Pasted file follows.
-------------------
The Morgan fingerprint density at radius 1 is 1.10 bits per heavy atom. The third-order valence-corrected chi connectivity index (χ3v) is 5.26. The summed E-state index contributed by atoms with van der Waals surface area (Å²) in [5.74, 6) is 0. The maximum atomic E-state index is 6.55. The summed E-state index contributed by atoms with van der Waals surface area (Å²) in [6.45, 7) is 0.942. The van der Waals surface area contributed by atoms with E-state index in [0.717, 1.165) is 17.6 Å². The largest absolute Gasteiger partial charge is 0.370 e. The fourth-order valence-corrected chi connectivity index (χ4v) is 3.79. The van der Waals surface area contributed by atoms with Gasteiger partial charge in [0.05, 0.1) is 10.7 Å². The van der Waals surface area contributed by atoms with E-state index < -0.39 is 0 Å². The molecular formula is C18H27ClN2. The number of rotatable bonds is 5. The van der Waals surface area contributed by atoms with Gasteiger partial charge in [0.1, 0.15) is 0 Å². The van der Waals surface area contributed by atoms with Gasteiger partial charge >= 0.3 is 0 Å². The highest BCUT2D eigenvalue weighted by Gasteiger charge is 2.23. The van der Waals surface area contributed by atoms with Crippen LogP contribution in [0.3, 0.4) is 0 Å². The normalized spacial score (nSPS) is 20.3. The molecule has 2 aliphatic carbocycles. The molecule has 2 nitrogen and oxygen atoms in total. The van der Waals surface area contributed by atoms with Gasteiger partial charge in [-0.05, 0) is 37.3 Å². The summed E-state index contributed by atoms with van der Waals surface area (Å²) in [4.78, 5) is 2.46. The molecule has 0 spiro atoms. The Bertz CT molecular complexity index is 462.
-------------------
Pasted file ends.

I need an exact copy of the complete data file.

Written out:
The Morgan fingerprint density at radius 1 is 1.10 bits per heavy atom. The third-order valence-corrected chi connectivity index (χ3v) is 5.26. The summed E-state index contributed by atoms with van der Waals surface area (Å²) in [5.74, 6) is 0. The maximum atomic E-state index is 6.55. The summed E-state index contributed by atoms with van der Waals surface area (Å²) in [6.45, 7) is 0.942. The van der Waals surface area contributed by atoms with E-state index in [0.717, 1.165) is 17.6 Å². The largest absolute Gasteiger partial charge is 0.370 e. The fourth-order valence-corrected chi connectivity index (χ4v) is 3.79. The van der Waals surface area contributed by atoms with Gasteiger partial charge in [0.05, 0.1) is 10.7 Å². The van der Waals surface area contributed by atoms with E-state index < -0.39 is 0 Å². The molecular formula is C18H27ClN2. The number of rotatable bonds is 5. The van der Waals surface area contributed by atoms with Gasteiger partial charge in [0.1, 0.15) is 0 Å². The van der Waals surface area contributed by atoms with Gasteiger partial charge >= 0.3 is 0 Å². The highest BCUT2D eigenvalue weighted by Gasteiger charge is 2.23. The van der Waals surface area contributed by atoms with Crippen LogP contribution in [0.3, 0.4) is 0 Å². The normalized spacial score (nSPS) is 20.3. The molecule has 2 aliphatic carbocycles. The molecule has 2 nitrogen and oxygen atoms in total. The van der Waals surface area contributed by atoms with Gasteiger partial charge in [-0.05, 0) is 37.3 Å². The summed E-state index contributed by atoms with van der Waals surface area (Å²) in [4.78, 5) is 2.46. The molecule has 0 spiro atoms. The Bertz CT molecular complexity index is 462.